Hotel amenities

The most popular hotel amenities ranked by nationality — Quartz

International tourists have very different habits when it comes to tipping in restaurants (if applicable), skipping queues and taking up valuable beach space.

But when choosing a hotel, travelers from all over the world have common priorities.

Last year, hotel booking site Booking.com surveyed 12,781 travelers planning to travel in 2017 to find out which hotel amenities are most important to them. He found that Chinese and American travelers like air conditioning, while Brazilians and Indians want a tasty meal to start the day. The French, the British and the Kiwis are obsessed with customer service.

Regardless of their nationality, the travelers all seemed concerned about safety. A hotel in a “safe location” was the top priority when booking, Booking.com said.

After the safe location of the hotel, here is what respondents told Booking.com was most important when choosing a hotel:

Nationality Amenity
Australia Air conditioning in the room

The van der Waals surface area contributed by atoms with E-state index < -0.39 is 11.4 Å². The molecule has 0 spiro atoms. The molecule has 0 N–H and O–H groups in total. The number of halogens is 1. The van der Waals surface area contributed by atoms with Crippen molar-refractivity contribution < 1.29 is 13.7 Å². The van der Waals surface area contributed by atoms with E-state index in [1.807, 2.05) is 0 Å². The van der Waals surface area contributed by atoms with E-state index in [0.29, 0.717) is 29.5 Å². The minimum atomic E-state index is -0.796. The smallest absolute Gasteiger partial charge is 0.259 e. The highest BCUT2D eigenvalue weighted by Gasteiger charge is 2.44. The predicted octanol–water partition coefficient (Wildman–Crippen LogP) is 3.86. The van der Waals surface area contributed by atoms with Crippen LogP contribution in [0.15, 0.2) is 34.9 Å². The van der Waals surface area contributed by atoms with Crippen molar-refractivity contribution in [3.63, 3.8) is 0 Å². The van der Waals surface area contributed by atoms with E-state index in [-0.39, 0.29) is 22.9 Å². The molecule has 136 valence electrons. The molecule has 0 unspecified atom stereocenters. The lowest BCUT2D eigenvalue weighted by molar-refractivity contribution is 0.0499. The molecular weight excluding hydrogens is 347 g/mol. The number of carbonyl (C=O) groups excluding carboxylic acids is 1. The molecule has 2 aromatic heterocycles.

American
Chinese
Thai
Japanese
Brazilian Delicious breakfast
German
Indian
Italian
Spanish Professional and helpful staff
French
British
New Zealanders

How serious are travelers about these amenities? Booking.com categorized travelers by nationality based on whether they said they would avoid a hotel altogether if it lacked what they were looking for.

Ranking from most likely to least likely to avoid a hotel without preferred amenities
Indian
Brazilian
Chinese
America
Thai
Spanish
Italian
French
British
Australian
New Zealanders
German
Japanese

Naturally, young travelers have different priorities than their parents or grandparents. In the future, hotels could ditch their valets and parking lots and add more Wi-Fi. Travelers between the ages of 18 and 35 listed free Wi-Fi as a priority, something missing on the list for older travelers – they wanted free parking included instead.

These results hint at what hotels will look like in the future. Soon, we could happily see ugly parking lots being replaced by beautifully designed common areas, where young visitors can congregate on their phones, ignoring each other.